B Of style: quos (Lysiae studiosi), valetudo modo bona sit, tenuitas ipsa delectat, Cic. Brut. 16, 64. —
III Personified: Valetudo, Health, as a divinity, Mart. Cap. 1, § 55.

Latin > French (Gaffiot)

vălētūdō,⁸ ĭnis, f. (valeo),
1 état de santé, santé : integra valetudine esse Cic. Or. 76, être en parfaite santé ; bona valetudo Cic. Læl. 20, bonne santé ; optima valetudine uti Cæs. C. 3, 49, 5 ; valetudine minus commoda uti Cæs. C. 3, 62, 4, se porter à merveille, être un peu mal portant : incommoda valetudo Cic. Att. 5, 8, 1 ; infirma, ægra Cic. Br. 180, santé mauvaise, chancelante, maladive ; tenuis aut nulla potius Cic. CM 35, santé délicate ou plutôt absence de santé ; oro, ut valetudini tuæ servias Cic. Q. 1, 1, 46, je te prie de soigner ta santé || [fig.] mala valetudo animi Cic. Tusc. 4, 80, mauvaise santé de l’esprit ; [en parl. du style] Cic. Br. 64
2 bonne santé : Cic. Læl. 22 ; Off. 2, 86 ; de Or. 1, 262 ; Hor. Ep. 1, 4, 10 ; valetudinem amittere Cic. Fam. 9, 18, 3, perdre la santé
3 mauvaise santé, maladie, indisposition : quodam valetudinis genere tentari Cic. Att. 11, 23, 1, être affecté d’une sorte de malaise, cf. Cæs. C. 1, 31 ; 3, 2 ; excusatione uti valetudinis Cic. Pis. 13, alléguer sa santé comme excuse, cf. Cic. Læl. 8 ; Fam. 4, 1, 1 ; valetudo oculorum Cic. Fam. 14, 4, 6, mauvais état des yeux ; subsidia valetudinum Cic. Tusc. 5, 113, secours dans les infirmités. qqf. valitudo d. les mss.

Latin > German (Georges)

valētūdo, inis, f. (valeo), der Gesundheitszustand, das körperliche Befinden, I) eig.: A) im allg.: prosperitas valetudinis, Cic.: val. sana integraque, Augustin.: incommoda, übles Befinden, Unpäßlichkeit, Cic.: adversa, Krankheit, Unpäßlichkeit, Cels.: infirmā atque aegrā valetudine usus, Cic.: coepisse adversā valetudine affici, Colum.: magnae nobis est sollicitudini valetudo tua, Cic. – quasi mala v. animi, Geisteskrankheit, Cic.: v. mentis, Geistesschwäche, Suet. – B) insbes.: 1) im üblen Sinne, die Krankheit, Unpäßlichkeit, Schwäche, das Übelbefinden, oculorum, Cic. u. Liv. epit.: calculorum, Steinschmerzen, Plin.: affectus valetudine, krank, Caes.: propter valetudinem, Cic.: propter valetudinem maiorem, quam patiebatur, Iustin.: ob subitam valetudinem, Liv. epit.: angit me Fanniae valetudo, Plin. ep.: terret me haec tua tam pertinax valetudo, Plin. ep.: perturbat me longa et pertinax valetudo Titi Aristonis, Plin. ep.: valetudinem oculorum ex nimia luxuria contrahere, Iustin.: temptare exercitum valetudine (v. einem schlechten Sommer), Caes.: impediri valetudine oculorum, Cic.: premi valetudine, Nep.: recolligere se a longa valetudine, Plin.: excusare (als Entschuldigung angeben) valetudinem, Liv.: simulare valetudinem, sich krank stellen, Suet. – Plur., subsidia valetudinum, Cic.: valetudines febrium, Plin.: graves et periculosae valetudines, Suet.: medicus regere valetudines principis solitus, Tac.: valetudinibus fessi (erschöpft), Tac.: non laborare immutatione loci valetudinibus, Vitr. – 2) im guten Sinne, die Gesundheit, das Wohlbefinden, valetudinem amiseram, Cic.: valetudini parcere, indulgere valetudini suae, Cic.: valetudini suae diligentissime servire, Cic.: valetudinem suam diligenter curare, Cic.: valetudini suae operam dare, Fronto. – personif., Valetudo dea, Corp. inscr. Lat. 1, 472. – II) übtr., v. der Rede, Cic. Brut. 64. – / In Hdschrn. u. Ausgg. (zB. Tac. dial. 41 alle codd. u. Sen. ed. Haase) auch valitudo.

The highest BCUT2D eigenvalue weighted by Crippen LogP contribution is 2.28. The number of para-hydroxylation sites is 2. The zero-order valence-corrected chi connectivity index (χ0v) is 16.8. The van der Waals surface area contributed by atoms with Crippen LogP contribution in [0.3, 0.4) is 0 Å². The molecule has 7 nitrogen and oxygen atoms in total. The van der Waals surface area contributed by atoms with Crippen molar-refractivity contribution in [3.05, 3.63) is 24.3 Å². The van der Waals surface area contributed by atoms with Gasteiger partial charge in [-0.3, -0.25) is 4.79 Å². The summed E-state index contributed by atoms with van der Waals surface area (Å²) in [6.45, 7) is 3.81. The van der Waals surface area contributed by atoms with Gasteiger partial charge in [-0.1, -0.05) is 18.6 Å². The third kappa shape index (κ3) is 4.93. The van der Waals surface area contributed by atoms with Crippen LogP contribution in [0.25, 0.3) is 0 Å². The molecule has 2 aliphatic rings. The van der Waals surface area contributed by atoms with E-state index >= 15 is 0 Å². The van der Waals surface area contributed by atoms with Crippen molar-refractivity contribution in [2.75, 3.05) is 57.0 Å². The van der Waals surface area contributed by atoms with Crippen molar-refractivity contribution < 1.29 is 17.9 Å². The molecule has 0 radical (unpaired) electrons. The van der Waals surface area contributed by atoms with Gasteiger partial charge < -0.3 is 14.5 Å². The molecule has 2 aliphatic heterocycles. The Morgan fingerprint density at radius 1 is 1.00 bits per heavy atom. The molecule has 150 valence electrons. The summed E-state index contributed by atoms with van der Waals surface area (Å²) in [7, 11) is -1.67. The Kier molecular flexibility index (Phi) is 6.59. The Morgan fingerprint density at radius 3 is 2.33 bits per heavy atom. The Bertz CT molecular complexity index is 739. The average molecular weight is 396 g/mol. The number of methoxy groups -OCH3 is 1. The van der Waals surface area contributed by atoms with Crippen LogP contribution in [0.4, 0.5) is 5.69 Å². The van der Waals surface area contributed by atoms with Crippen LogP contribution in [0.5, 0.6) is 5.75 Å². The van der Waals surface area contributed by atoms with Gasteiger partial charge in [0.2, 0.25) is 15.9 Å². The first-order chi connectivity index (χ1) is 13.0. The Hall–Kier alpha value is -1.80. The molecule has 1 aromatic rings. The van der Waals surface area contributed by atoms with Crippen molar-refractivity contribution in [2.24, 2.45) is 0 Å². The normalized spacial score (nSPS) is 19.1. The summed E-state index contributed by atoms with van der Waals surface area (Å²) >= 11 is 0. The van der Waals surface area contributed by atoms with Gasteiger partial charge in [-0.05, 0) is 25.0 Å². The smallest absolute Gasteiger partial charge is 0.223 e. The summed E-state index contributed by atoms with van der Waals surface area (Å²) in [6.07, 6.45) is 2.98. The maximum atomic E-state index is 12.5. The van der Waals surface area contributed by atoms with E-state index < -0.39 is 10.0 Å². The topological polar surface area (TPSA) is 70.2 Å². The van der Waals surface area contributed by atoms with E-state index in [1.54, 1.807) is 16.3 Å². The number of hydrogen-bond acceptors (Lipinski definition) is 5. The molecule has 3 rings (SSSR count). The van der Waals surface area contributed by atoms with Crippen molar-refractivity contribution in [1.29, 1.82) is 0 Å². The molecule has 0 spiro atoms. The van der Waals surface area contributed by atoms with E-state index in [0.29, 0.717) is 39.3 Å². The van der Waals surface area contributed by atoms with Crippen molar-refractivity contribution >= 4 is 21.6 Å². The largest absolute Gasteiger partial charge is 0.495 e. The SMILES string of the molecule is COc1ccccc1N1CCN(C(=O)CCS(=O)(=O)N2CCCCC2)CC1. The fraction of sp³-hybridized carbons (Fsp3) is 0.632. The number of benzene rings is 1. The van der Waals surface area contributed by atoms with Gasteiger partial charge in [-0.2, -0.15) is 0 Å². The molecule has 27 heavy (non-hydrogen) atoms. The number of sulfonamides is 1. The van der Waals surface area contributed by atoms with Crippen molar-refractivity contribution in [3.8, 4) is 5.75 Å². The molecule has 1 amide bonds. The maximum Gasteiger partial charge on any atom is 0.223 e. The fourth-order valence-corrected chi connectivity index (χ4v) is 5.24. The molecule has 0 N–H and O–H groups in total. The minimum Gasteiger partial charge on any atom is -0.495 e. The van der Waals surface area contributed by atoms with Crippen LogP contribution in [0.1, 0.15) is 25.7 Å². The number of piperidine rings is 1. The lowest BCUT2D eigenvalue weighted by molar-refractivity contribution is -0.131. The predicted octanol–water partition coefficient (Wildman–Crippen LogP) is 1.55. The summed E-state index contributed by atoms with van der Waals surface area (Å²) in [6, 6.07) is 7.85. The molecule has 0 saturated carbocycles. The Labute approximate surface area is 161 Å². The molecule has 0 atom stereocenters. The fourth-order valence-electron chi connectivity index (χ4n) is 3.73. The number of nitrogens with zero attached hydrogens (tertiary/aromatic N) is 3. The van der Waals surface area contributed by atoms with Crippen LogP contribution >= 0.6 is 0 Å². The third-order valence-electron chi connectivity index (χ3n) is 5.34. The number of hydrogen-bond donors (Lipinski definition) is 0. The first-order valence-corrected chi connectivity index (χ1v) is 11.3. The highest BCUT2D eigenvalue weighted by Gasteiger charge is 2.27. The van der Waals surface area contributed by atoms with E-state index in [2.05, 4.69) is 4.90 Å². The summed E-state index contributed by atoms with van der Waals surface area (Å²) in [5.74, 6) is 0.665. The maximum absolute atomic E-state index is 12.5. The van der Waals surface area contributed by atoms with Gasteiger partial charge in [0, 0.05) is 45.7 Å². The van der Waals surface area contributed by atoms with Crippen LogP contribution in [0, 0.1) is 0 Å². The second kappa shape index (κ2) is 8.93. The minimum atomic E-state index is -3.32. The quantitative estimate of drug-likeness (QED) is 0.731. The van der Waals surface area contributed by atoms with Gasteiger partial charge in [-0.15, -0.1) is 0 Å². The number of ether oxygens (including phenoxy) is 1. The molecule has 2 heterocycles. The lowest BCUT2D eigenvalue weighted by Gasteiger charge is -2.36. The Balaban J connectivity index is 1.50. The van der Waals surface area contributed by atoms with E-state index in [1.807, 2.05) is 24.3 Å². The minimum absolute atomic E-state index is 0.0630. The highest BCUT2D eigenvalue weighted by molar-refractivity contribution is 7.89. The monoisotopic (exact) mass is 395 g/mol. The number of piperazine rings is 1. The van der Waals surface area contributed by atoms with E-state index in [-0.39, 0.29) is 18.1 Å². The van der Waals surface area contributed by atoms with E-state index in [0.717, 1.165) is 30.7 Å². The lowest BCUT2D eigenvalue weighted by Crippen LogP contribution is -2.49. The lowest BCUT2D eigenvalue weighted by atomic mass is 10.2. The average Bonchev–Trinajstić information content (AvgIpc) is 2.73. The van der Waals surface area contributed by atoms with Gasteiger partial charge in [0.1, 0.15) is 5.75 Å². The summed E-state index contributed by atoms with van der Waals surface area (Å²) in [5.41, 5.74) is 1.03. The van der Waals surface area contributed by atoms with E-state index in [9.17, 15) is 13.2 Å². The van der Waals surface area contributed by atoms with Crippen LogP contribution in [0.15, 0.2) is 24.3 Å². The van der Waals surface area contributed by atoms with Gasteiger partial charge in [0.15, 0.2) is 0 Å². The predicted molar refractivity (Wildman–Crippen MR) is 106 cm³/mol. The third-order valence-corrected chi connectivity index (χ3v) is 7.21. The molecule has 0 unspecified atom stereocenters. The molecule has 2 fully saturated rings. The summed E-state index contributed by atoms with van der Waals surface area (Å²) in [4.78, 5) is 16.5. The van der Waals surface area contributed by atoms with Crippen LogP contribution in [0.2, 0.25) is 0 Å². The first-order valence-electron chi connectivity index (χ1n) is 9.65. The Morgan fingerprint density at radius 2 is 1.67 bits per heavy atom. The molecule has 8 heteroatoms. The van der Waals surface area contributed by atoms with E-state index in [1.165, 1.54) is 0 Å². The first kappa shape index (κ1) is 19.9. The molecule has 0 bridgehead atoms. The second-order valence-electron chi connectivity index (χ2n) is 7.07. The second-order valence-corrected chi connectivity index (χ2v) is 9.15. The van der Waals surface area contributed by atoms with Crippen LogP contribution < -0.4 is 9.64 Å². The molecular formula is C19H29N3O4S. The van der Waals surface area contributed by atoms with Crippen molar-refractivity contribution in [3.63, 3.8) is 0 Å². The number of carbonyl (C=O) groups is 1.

Latin > English

valetudo valetudinis N F :: good health, soundness; condition of body/health; illness, indisposition